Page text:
HP Lovecraft’s story, The Call of Cthulhu, opens with some of the most famous lines of horror literature:
The most merciful thing in the world, I think, is the inability of the human mind to correlate all its contents. We live on a placid island of ignorance in the midst of black seas of infinity, and it was not meant that we should voyage far. The sciences, each straining in its own direction, have hitherto harmed us little; but some day the piecing together of dissociated knowledge will open up such terrifying vistas of reality, and of our frightful position therein, that we shall either go mad from the revelation or flee from the deadly light into the peace and safety of a new dark age.
Lovecraft reverses the then standard idea that we more or less know everything and can know everything relevant, and proclaims this lack merciful rather than horrifying. We are forced to remain in blissful ignorance of the nature of the universe and “our frightful position therein”. The story then proceeds to undo this opening statement, and make it clear what at least part of that frightful position is, and how vulnerable we are to destruction from things we don’t, and cannot, understand.
In a way, this almost exactly suggests how we approach the Anthropocene. The customary position is to refuse to “correlate all our contents,” to argue that the world cannot end from trivial and everyday human actions, to reinforce our ignorance and lack of understanding of an object which is beyond our understanding, and certainly beyond our ability to predict. However, the sciences continue to piece together dissociated knowledge, and open up the terrifying vistas of a climate and ecology, so disrupted and out of control, that we either go mad, or flee into a new dark age in which science and knowledge is subservient to fear and politics.
Both stories are almost detective stories, “flashed out from an accidental piecing together of separated things.” Lovecraft’s tale is a detective story which links events from all over the world. A professor dies, from unknown causes, after being jostled by a “negro”; racism and horror of the unknown is never far separated in Lovecraft. His heir goes through the professor’s boxes and discovers strange things. These scattered objects and texts, like the fragments that most of us live with in the Anthropocene, strange weather, disappearance of insects, drying rivers, weird snowfalls, scientific gibberish, conflicting accounts, jumbled correlations from over the world, bad dreams, disease, disturbed artists, and mental illness out of nowhere, hint at a story which will destroy the hero and reader’s peace of mind forever.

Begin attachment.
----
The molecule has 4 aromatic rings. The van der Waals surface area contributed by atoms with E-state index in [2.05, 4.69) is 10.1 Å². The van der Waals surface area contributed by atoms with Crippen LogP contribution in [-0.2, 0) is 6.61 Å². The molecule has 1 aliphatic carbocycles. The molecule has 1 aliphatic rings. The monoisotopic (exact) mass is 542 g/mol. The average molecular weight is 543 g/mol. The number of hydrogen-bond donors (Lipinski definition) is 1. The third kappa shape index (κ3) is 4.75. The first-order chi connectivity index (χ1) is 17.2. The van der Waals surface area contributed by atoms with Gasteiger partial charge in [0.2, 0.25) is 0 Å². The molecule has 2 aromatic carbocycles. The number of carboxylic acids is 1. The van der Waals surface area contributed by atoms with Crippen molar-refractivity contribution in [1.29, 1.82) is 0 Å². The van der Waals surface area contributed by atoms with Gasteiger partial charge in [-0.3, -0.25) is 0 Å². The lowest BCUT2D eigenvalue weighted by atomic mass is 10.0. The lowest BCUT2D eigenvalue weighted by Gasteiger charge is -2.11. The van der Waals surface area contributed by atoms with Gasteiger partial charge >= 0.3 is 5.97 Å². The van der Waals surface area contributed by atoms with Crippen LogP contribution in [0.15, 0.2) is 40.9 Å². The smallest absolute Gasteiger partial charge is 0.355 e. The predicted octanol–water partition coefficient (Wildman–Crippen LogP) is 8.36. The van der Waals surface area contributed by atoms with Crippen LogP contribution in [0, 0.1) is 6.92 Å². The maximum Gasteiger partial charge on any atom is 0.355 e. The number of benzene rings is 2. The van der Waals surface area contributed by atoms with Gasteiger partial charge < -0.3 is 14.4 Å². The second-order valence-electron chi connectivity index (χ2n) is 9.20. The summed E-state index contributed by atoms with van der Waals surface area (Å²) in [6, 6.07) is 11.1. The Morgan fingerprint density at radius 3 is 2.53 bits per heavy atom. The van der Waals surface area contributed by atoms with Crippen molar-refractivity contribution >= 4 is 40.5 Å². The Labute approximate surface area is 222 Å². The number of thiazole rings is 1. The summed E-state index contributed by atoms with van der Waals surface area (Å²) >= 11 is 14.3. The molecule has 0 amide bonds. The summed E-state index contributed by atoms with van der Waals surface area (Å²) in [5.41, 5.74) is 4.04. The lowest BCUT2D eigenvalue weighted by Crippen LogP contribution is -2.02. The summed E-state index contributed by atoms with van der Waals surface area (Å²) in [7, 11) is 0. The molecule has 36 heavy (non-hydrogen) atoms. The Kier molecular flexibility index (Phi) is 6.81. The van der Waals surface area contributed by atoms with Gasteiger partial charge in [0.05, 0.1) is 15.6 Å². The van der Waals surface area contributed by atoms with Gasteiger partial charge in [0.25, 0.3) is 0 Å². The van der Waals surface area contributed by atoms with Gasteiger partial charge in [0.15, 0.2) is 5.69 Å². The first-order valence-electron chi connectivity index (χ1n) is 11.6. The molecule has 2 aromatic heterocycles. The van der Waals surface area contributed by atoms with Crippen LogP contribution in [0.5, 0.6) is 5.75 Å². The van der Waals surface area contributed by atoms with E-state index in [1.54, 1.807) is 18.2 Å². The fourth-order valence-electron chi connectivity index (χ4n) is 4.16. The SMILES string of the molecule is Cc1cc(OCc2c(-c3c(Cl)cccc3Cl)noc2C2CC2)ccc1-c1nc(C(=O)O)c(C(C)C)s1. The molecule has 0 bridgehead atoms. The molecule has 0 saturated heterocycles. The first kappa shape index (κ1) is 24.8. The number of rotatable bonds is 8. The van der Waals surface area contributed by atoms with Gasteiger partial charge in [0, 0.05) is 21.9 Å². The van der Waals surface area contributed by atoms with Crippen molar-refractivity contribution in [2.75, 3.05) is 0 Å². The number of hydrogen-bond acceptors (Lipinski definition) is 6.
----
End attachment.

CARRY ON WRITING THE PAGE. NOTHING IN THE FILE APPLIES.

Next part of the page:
Images recur, of a hybrid being – “simultaneous pictures of an octopus, a dragon, and a human caricature” – but “it was the general outline of the whole which made it most shockingly frightful.” Again it is the outline, the suggestion which is beyond easy resolution, like the Anthropocene. No one knows, or can know, what the Anthropocene means, what its outline really is. It can look like sea level rise, drought, storm, or any number of ‘ordinary’ things, but putting them together all at once, in varied combinations, is impossibly disturbing. All we can tell is the natural order is not what we thought. Its image can suggest “a fearsome and unnatural malignancy”.
Both tales bring into mind the vast ancientness of the planet, which has lived without us for billions of years, and will live without us for billions of years. This creature, beyond conception, harbours no special affection for humans, no hostility either, just complete lack of concern. Whether we worship it or not, counts for nothing, although worshippers might convince themselves otherwise. This massive creature, on whom we live and which we are part of, has been sleeping. The Holocene has been relatively free from upheavals, and indeed might have remained free from such upheavals for thousands of years, but we have prodded it, not perhaps, awake, but to roll over it its sleep, to scratch off its fleas, perhaps for some fragment of it to arise out of the oceans and throw civilisation aside without even noticing. Let us be clear, although the Anthropocene may mark a geological epoch, in terms of world existence it is nothing, a mere blip. In a billion years, a relatively small time in planetary life, nothing of the Anthropocene and human life will probably remain to be detected. The earth does not see us, we are no more special than any other species which has vanished in the past, trilobites, brontosaurs, giant dragonflies, all have been and gone
In the story Cthulhu rises from the depths of the Pacific as the earth moves, and science, so far beyond us as to be indistinguishable from magic shatters our reality, opening the strange and disparate affects we might ignore. However, rather anti-climatically, the being is driven back under the waves, more or less by accident. There was only good fortune that a ship was in the vicinity, otherwise the end would have come incomprehensibly to all, and it may yet come at any moment. Whatever safety we had was random.
Come or not, all those who hear of it, and understand however badly, can never be the same. The image haunts them as does the dread. “A time will come-but I must not and cannot think!” Others carry on, the world remaining veiled. Let us hope their dreams, and ours, do not further the world-beast turning once again.